I found this today while looking for something else:

 

From the Army-Navy Register, February 1919. As can be seen, there were some who found even this little lapel button to be offensive to those who had not served overseas, or whose overseas time was more than others.

 

feb1919army.jpg

 

Text:

 

 

AGAINST "SERVICE BUTTONS"

[Camp Dix Times.]

 

There is the button for six months' overseas service. This is an enameled red, white, and blue affect, with a gold chevron and the letters A.E.F. If fortune kept you in the stirring scenes of home cantonments, you are entitled to a similar button, minus the gold chevron, and the letters U.S.A. substitueted for A.E.F. A similar scheme with inverted chevrons is carried out for sailors.

This paper cannot condemn too strongly the perpetuating of individious distinctions among ex-soldiers.To the plea of the enterprising New York newspaper for "all the publicity possible in connection with these chevron buttons," we urge all our readers steadfastly to ignore upon discharge all these unauthorized insignia, and in this case "stigma".

It is greatly to be hoped that a grateful Government will legislate all such unauthorized buttons off the lapels of America's citizen soliders. If we are to wear any token of our service, may it be some common symbol. Let it not attempt to evaluate service rendered, nor brand the unfortunate for the rest of their natural lives."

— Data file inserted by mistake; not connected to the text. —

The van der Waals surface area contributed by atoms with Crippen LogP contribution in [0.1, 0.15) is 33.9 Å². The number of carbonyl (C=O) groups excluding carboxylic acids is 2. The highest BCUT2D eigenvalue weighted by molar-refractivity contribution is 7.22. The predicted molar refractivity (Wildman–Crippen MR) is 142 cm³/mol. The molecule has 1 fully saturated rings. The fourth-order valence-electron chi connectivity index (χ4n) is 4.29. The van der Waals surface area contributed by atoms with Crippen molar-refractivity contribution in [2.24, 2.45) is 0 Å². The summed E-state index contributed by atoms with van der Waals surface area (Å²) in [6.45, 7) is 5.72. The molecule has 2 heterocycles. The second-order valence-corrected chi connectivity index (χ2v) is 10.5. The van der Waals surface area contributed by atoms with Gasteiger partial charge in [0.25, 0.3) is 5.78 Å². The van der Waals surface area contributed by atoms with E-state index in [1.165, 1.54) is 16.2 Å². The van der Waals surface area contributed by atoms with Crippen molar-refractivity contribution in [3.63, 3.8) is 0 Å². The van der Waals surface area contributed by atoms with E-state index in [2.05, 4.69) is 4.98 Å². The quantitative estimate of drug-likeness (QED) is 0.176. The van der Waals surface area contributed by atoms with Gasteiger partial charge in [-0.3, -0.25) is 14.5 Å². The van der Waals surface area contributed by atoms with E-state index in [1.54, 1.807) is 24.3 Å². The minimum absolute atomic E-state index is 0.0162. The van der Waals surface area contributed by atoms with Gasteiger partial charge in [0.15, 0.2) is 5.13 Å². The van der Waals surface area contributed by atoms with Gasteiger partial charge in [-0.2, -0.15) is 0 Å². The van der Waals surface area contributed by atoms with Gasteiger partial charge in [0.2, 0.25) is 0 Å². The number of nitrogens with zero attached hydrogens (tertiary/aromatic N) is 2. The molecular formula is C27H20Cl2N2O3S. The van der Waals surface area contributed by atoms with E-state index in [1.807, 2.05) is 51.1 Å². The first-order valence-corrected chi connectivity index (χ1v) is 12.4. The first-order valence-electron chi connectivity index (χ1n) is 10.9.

"It is a capital mistake to theorize before one has data. Insensibly one begins to twist facts to suit theories, instead of theories to suit facts."

*Sherlock Holmes in "A Scandal in Bohemia"*

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Thanks Kat, I wonder if any of our members have the state-side "U.S.A." buttons?

 

RC

"It is a capital mistake to theorize before one has data. Insensibly one begins to twist facts to suit theories, instead of theories to suit facts."

*Sherlock Holmes in "A Scandal in Bohemia"*

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Believe it or not the subject of overseas stripes was a topic that divided members of the Army in 1919 and later. In contrast to the above editorial (posted in reply #12) is this letter submitted to the Army-Navy Register in March 1919, simply signed 'A.E.F.':

 

rosechevrons.jpg

 

 

Whereas the editorial was against making any distinctions, the writer of the above letter actually is a staunch proponent of just that. Even going as far as suggesting that combat veterans be recognized over non-combat veterans.

 

In a speech given by New Jersey Senator Frelinghuyson, he recites the following rhyme entitled "A BADGE OF DISAPPOINTMENT":

 

"Darling, here's your soldier bold!

Silver stripes instead of gold

Shine upon his sleeve today.

'Cause he did not sail away.

But, my darling, do not bleat.

For he did not get cold feet;

Simply did as he was told;

Silver stripes instead of gold."

 

As the editorial in post #12 shows us, not even private purchase lapel buttons were exempt from the debate!

 

RC

"It is a capital mistake to theorize before one has data. Insensibly one begins to twist facts to suit theories, instead of theories to suit facts."

*Sherlock Holmes in "A Scandal in Bohemia"*

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Somehow I missed this post the first time around. I'm glad it resurfaces as I had started a folder in which I was gathering images of all the junk that Doughboys pinned onto their overseas cap for a potential future post. Anyway a number od those items were misc. AEF themed lapel type pins including those with service chevrons.

 

I'm pretty sure that this 3rd Division Doughboy is wearing an enamel pin on his cap that displays the total number of service chevrons he accumulated during the war.

post-5143-0-81028600-1418972486.jpg